Prohibiting Plunder

Prohibiting Plunder : How Norms Change

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Description

For much of history, the rules of war decreed that "to the victor go the spoils." The winners in warfare routinely seized for themselves the artistic and cultural treasures of the defeated; plunder constituted a marker of triumph. By the twentieth century, international norms declared the opposite, that cultural monuments should be shielded from destruction or seizure. Prohibiting Plunder traces and explains the emergence of international rules against wartime looting of cultural treasures, and explores how anti-plunder norms have developed over the past 200 years. The book covers highly topical events including the looting of thousands of antiquities from the Iraqi National Museum in Baghdad, and the return of "Holocaust Art" by prominent museums, including the highly publicized return of five Klimt paintings from the Austrian Gallery to a Holocaust survivor. The historical narrative includes first-hand reports, official documents, and archival records. Equally important, the book uncovers the debates and negotiations that produced increasingly clear and well-defined anti-plunder norms. The historical accounts in Prohibiting Plunder serve as confirming examples of an important dynamic of international norm change. Rules evolve in cycles; in each cycle, specific actions trigger arguments about the meaning and application of rules, and those arguments in turn modify the rules. International norms evolve through a succession of such cycles, each one drawing on previous developments and each one reshaping the normative context for subsequent actions and disputes. Prohibiting Plunder shows how historical episodes interlinked to produce modern, treaty-based rules against wartime plunder of cultural treasures.show more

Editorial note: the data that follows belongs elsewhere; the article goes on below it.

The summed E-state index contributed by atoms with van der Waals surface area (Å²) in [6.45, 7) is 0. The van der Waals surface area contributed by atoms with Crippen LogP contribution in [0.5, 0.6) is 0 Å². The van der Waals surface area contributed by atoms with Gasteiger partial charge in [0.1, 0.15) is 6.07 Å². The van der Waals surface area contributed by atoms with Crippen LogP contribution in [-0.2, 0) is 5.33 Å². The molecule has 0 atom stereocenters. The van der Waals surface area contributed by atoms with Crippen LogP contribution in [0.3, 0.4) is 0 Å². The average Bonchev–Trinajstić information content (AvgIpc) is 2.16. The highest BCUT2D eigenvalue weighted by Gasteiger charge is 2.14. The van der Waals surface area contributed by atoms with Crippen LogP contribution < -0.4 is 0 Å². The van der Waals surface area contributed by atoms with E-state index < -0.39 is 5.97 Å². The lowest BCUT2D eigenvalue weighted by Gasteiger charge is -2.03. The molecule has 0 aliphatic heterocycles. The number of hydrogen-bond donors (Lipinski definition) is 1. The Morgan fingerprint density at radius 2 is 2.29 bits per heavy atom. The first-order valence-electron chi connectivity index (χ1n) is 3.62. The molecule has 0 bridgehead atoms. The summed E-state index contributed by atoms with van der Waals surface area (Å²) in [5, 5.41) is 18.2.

Product details

  • Hardback | 352 pages
  • 152.4 x 231.14 x 30.48mm | 680.39g
  • Oxford University Press Inc
  • New York, United States
  • English
  • 0195337239
  • 9780195337235
  • 2,023,766

Review quote

Sandholtz' work makes rewarding reading for political scientists and international lawyers alike for the many thoughts that it provokes. * Ingo Venzke, European Journal of International Law Vol 19 *show more

Table of contents

1: International Norm Change Chapter ; 2: Plunder and the Spoils of Victory Chapter ; 3: Napoleonic Plunder and the Emergence of Norms Chapter ; 4: The International Law Activists: Elaborating Norms in the 19th Century Chapter ; 5: The Great War and the Protection of Art Chapter ; 6: Nazi Plunder: Strengthening the Rules Chapter ; 7: Codifying Norms: Nuremberg and the Hague Chapter ; 8: War in the 1990s: Crimes against Cultural Heritage Chapter ; 9: Repercussions of Nazi Plunder: Internalizing International Norms Chapter ; 10: Baghdad and Beyond Chapter ; 11: Dynamics of International Norm Changel Chapter ; Will also include 4-5 black and white line drawings.show more

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